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In the latest issue of Architectural Digest Chilean-born interior designer Juan Pablo Molyneux conjured an exuberant confection of blue-and-white for the dining room of an old friend and client who purchased a 1920’s Spanish-Colonial-style villa sited on a dramatic bluff overlooking the Pacific Ocean in tony Pebble Beach, California.

This isn’t the first time we’ve witnessed the power decorator’s love of blue-and-and white. Very recently Molyneux updated a vestibule at his 17th-century hôtel particulier in Paris, referencing a small pavilion at Versailles named Le Trianon de Porcelaine (no longer in existence) and the blue-and-white tiled rooms of Menshikov Palace in St. Petersburg, Russia. For his client’s home in Pebble Beach Molyneux more appropriately looked to northern Californian for inspiration: San Francisco Bay with its views of the harbor, the rolling hills of the region, and the nearby Spanish Carmel Mission. The process, based on the installation of tile at his own Paris home, involves scanning images and enlarging them digitally before transferring them to unfired clay tiles.

The dreamscape that envelops the dining room in inky, watery blues is energized by a panoply of pattern – floors inlaid with varying shades of golden hued wood in a stylized flower motif overlaid with a brilliant indigo area rug with large medallions, which are repeated in the curtain fabric; curvaceous Louis-XV-style blue-and-white painted chairs surrounding a gleaming French Empire table; a pair of elaborate 18th-century Chinese cabinets topped with brilliant blue-and-white Chinese ginger jars; and the organic whiplash design of the Art Nouveau-inspired ceramic mantel crowned by a striking Baroque 17th-century French mirror.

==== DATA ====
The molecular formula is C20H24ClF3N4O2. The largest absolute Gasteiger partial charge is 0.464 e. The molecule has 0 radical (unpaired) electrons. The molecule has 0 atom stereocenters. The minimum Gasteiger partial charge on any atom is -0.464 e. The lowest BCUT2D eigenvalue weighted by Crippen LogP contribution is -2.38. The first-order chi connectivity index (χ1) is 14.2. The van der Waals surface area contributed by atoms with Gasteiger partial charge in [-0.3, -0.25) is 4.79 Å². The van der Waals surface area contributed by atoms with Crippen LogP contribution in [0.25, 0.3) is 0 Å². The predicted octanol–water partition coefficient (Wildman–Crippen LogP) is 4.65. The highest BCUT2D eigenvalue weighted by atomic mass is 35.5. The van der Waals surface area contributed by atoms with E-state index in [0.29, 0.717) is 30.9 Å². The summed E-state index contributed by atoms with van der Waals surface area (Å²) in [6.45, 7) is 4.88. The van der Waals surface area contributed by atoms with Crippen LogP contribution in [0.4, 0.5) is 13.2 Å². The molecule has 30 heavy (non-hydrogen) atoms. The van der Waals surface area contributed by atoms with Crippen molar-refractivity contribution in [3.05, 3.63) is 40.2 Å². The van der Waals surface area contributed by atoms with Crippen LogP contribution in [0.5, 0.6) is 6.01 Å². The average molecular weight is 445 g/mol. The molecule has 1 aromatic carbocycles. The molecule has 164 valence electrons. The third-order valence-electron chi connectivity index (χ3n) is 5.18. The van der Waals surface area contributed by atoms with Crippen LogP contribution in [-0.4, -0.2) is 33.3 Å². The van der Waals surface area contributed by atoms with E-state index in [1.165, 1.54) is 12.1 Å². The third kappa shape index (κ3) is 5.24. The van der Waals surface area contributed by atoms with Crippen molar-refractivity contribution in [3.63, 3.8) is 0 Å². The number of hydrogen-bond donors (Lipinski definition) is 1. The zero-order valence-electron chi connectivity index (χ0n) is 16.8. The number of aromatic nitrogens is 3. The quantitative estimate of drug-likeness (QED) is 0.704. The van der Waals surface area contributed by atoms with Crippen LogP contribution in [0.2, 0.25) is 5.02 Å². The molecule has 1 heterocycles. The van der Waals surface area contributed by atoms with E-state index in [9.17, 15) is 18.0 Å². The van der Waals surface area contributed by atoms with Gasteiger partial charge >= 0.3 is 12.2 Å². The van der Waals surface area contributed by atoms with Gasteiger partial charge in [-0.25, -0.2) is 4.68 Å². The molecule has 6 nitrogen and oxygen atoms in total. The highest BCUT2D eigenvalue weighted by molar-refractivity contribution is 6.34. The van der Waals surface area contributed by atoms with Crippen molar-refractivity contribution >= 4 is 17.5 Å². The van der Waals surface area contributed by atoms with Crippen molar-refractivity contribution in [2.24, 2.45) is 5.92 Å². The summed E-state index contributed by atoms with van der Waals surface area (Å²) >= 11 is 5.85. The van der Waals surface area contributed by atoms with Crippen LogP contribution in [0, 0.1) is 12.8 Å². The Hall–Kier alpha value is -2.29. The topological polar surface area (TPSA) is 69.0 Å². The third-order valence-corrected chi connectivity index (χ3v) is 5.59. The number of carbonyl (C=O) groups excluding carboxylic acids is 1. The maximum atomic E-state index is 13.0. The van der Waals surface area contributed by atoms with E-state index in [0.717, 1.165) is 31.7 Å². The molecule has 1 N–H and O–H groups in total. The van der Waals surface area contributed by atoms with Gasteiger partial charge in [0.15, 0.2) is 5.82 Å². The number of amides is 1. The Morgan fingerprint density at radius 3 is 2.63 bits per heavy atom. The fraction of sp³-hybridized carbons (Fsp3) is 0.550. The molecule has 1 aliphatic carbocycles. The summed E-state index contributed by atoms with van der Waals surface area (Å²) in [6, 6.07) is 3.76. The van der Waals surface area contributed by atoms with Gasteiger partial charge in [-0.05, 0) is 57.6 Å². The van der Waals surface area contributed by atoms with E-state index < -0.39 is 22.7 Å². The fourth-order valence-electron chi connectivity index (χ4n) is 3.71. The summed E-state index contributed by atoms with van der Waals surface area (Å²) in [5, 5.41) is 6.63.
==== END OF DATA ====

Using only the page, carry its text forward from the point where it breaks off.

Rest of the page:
The vestibule in Juan Pablo Molyneux's Paris hôtel particulier.

The scenes for the vestibule in Juan Pablo Molyneux’s Paris hôtel particulier are based on 18th-century engravings of three long-extinct chateaux.

Le Trianon de Porcelaine-Versailles

Molyneux referenced engravings of Le Trianon de Porcelaine in Versailles for the design of a vestibule in his Paris home.

The blue-and-white Dutch tiles line the walls of a reception room at Menshikov Palace in St. Petersburg.

Molyneux also looked to the blue-and-white Dutch tiled walls of a reception room at Menshikov Palace in St. Petersburg for inspiration.

To read more about the luxurious rooms Juan Pablo Molyneux created in Pebble Beach visit Architectural Digest. The dining room photo was taken by Roger Davies.



  1. July 16, 2014 at 2:27 pm

    Such soothing rooms…blue has a magical touch…instantly calming to my eyes.

    Thank you for this post,

  2. Cristopher
    July 16, 2014 at 8:12 pm

    So true, Victoria. Glad you enjoyed this post! If you love blue-and-white tile work you MUST visit Portugal. The azuelos are magnificent!